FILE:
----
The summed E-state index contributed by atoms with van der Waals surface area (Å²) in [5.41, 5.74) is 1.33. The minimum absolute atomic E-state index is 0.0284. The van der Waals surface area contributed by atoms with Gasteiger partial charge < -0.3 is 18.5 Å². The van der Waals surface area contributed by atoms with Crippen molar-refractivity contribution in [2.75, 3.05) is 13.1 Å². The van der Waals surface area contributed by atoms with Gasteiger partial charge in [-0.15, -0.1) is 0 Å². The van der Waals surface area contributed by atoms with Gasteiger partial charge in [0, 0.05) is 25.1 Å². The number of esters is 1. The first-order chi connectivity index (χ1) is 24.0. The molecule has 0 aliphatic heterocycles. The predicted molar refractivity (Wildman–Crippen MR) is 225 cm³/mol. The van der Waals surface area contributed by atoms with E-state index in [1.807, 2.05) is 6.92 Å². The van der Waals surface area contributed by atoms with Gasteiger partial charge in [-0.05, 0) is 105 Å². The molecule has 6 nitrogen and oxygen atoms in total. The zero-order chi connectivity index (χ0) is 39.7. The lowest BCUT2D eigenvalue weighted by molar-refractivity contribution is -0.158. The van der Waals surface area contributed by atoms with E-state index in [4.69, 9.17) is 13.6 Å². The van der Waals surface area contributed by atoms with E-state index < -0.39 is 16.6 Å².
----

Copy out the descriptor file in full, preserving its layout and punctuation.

The summed E-state index contributed by atoms with van der Waals surface area (Å²) in [5.41, 5.74) is 1.33. The minimum absolute atomic E-state index is 0.0284. The van der Waals surface area contributed by atoms with Gasteiger partial charge < -0.3 is 18.5 Å². The van der Waals surface area contributed by atoms with Crippen molar-refractivity contribution in [2.75, 3.05) is 13.1 Å². The van der Waals surface area contributed by atoms with Gasteiger partial charge in [-0.15, -0.1) is 0 Å². The van der Waals surface area contributed by atoms with Gasteiger partial charge in [0, 0.05) is 25.1 Å². The number of esters is 1. The first-order chi connectivity index (χ1) is 24.0. The molecule has 0 aliphatic heterocycles. The predicted molar refractivity (Wildman–Crippen MR) is 225 cm³/mol. The van der Waals surface area contributed by atoms with E-state index in [1.807, 2.05) is 6.92 Å². The van der Waals surface area contributed by atoms with Gasteiger partial charge in [-0.05, 0) is 105 Å². The molecule has 6 nitrogen and oxygen atoms in total. The zero-order chi connectivity index (χ0) is 39.7. The lowest BCUT2D eigenvalue weighted by molar-refractivity contribution is -0.158. The van der Waals surface area contributed by atoms with E-state index in [4.69, 9.17) is 13.6 Å². The van der Waals surface area contributed by atoms with E-state index < -0.39 is 16.6 Å².